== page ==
The great furniture heist in To Kill a Mockingbird
We love this prank for the sheer absurdity of it — although she “deny[s] having taken part in such a thing,” Scout tells us how the previous Halloween some “wicked children” snuck into the house of the deaf Misses Tutti and Frutti Barber and moved all their furniture into the basement. Pointless, harmless, and hilarious, it’s all a good prank should be.
Caleb and Camille’s art in The Family Fang
The entire plot of this novel revolves around the fallout from the final prank pulled by two career pranksters — all done in the name of performance art. Annie and Buster grew up as pawns in their parents’ elaborate art projects — causing scenes in public, printing out fake coupons for restaurants and documenting the result — but when they disappear amidst quite a lot of what seems to be their actual blood, Annie and Buster have to decide whether to accept their last practical art joke or decide that the gig may finally be up.
Fred and George’s pyrotechnics in Harry Potter and the Order of the Phoenix
True, almost everything Fred and George pulled could have made this list — including their experiments with Ton-Tongue Toffee on a certain chubby Muggle — but we think we love their grand goodbye to Hogwarts best, when they protested Dolores Umbridge’s tyrannical reign by releasing Weasleys’ Wildfire Whiz-bangs and Portable Swamp on school grounds. Now that’s going out in style.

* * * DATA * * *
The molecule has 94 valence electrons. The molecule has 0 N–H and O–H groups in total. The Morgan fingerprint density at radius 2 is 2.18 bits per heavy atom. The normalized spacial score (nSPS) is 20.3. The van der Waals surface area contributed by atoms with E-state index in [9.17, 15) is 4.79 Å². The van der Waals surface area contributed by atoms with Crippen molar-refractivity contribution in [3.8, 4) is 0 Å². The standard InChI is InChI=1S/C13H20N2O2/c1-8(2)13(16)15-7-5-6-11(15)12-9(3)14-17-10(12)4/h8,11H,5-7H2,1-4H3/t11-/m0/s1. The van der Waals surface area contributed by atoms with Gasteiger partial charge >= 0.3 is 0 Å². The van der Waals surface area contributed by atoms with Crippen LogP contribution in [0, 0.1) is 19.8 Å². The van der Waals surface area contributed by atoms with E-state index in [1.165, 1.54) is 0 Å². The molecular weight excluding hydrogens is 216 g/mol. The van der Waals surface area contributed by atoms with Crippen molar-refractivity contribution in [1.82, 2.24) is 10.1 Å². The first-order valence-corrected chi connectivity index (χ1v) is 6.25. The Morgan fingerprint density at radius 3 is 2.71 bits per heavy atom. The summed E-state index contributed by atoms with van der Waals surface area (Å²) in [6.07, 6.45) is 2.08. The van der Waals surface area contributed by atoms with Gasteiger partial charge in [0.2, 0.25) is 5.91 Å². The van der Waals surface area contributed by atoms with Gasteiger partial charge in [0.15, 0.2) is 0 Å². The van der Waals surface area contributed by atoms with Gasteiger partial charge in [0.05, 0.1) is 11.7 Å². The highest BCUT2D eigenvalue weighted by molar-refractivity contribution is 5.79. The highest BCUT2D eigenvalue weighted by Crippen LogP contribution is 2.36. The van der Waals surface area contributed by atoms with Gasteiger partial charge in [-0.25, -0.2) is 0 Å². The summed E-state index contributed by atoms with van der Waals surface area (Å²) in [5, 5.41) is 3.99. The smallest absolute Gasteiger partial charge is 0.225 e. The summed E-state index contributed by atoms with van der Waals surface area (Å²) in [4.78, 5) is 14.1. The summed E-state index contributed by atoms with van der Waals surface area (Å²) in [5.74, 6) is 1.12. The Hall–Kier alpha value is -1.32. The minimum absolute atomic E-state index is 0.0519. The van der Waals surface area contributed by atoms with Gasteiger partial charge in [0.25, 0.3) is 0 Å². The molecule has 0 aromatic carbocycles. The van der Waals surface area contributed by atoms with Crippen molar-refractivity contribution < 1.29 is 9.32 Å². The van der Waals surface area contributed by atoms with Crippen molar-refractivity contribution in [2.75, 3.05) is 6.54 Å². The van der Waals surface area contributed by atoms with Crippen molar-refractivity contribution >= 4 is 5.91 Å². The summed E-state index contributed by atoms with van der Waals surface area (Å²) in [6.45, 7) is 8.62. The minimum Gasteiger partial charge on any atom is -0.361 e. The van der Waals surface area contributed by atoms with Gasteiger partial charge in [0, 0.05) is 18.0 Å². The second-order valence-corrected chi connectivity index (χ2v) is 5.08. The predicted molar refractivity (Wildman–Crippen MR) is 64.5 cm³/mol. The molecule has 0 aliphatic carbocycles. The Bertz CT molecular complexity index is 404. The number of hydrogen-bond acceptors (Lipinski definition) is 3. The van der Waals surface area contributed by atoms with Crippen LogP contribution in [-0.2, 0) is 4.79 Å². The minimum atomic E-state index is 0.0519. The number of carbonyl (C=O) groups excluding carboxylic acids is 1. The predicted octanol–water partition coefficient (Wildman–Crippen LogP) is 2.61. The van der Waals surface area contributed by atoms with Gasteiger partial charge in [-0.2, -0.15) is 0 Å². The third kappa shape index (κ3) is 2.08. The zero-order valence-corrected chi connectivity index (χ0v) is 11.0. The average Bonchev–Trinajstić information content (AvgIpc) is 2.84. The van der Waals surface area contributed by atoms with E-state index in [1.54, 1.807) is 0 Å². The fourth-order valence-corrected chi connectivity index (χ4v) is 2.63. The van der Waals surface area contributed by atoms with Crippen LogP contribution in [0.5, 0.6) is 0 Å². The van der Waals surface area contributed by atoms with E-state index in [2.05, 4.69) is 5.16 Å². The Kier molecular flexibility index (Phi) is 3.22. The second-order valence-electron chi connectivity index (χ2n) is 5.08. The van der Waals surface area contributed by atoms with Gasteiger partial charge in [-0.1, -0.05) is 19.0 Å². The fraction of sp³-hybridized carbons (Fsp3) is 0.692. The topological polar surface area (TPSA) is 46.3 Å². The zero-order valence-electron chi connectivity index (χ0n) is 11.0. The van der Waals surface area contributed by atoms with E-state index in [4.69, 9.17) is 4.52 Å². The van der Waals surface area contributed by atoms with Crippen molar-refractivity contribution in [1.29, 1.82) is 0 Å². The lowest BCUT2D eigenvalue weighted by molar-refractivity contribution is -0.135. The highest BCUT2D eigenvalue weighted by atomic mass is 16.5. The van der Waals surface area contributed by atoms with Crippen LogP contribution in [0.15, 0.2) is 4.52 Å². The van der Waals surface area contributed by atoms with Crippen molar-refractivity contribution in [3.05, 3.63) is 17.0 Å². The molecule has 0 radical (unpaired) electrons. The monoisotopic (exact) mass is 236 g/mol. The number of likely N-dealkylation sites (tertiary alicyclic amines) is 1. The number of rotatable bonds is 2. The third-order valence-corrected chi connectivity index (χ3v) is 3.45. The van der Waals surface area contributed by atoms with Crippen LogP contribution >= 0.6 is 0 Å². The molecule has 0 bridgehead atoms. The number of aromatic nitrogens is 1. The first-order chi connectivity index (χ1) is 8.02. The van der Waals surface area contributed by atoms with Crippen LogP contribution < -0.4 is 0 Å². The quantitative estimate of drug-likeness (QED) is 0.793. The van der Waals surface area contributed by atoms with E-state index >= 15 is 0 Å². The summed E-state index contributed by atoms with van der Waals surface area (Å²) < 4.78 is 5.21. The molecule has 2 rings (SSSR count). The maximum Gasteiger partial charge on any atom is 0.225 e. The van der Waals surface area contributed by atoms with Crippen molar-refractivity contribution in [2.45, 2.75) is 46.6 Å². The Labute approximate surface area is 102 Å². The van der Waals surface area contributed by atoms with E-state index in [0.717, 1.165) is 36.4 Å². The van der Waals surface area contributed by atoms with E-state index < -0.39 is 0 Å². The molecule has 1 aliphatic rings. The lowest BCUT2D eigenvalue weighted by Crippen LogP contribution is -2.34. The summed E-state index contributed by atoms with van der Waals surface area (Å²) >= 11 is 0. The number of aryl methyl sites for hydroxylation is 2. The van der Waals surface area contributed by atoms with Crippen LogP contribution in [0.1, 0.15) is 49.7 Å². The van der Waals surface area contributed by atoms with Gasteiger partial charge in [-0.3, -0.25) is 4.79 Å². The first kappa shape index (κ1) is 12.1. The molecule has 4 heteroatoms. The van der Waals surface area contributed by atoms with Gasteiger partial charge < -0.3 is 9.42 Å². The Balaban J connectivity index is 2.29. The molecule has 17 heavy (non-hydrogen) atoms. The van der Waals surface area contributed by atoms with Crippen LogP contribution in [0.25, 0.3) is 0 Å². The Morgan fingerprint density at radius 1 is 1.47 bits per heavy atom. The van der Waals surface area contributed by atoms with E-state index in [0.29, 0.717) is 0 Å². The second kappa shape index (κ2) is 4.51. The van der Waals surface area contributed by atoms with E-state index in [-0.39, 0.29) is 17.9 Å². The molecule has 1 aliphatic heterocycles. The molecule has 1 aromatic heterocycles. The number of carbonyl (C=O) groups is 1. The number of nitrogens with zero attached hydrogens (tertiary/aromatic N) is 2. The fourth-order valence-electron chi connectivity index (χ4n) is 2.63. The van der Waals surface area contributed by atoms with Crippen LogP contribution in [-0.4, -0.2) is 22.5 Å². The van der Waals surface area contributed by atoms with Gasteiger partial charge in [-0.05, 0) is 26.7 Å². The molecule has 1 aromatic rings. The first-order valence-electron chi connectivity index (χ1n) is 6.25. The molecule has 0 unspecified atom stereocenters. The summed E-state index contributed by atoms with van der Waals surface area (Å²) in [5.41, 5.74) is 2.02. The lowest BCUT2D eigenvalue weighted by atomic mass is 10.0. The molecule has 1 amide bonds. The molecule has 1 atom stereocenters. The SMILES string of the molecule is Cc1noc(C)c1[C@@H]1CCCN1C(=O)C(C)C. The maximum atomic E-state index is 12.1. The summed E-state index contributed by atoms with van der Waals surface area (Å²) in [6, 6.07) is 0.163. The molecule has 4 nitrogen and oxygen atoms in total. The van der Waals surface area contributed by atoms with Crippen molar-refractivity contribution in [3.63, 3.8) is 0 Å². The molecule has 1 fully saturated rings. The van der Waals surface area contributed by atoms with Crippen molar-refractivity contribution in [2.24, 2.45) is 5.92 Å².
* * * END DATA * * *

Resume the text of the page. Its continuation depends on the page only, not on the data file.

The deception of Malvolio in Twelfth Night
This is one of the crueler pranks on this list, but we have to admit it is exceedingly well played. Malvolio, Countess Olivia’s puritanical steward interferes with the drunken carousing of Sir Toby Belch and his friends, and in revenge, they play an elaborate practical joke on him — with a false letter (so Shakespearean, no?) they convince Malvolio that Olivia loves him, and that she wants him to wear a particularly hideous outfit at all times and smile constantly. Of course, the result is that everyone thinks he has gone mad. The prank, which begins as a relatively lighthearted affair, quickly turns sour, taking Malvolio’s life with it.
The bucket of blood in Carrie
Ah, the practical joke that launched a thousand deaths. We wouldn’t say this prank was “good” — it’s cruel and disgusting and, oh yes, lead to the death of pretty much everyone in the room — but it certainly is one of the most famous practical jokes in literature, and probably one of the most epic.
Gately’s toothbrush in Infinite Jest
Okay, this is an incredibly gross prank, but it’s still so satisfying that we had to include it. Gately gets back at the DA who sent him to jail without evidence by sneaking into his house and stealing a few items, making it look like the burglars were caught in the act and had to run off without anything too valuable. Then, a month later, he sends the DA a photograph of himself (masked) with the DA’s toothbrush placed somewhere very unsavory. We can only imagine the horror.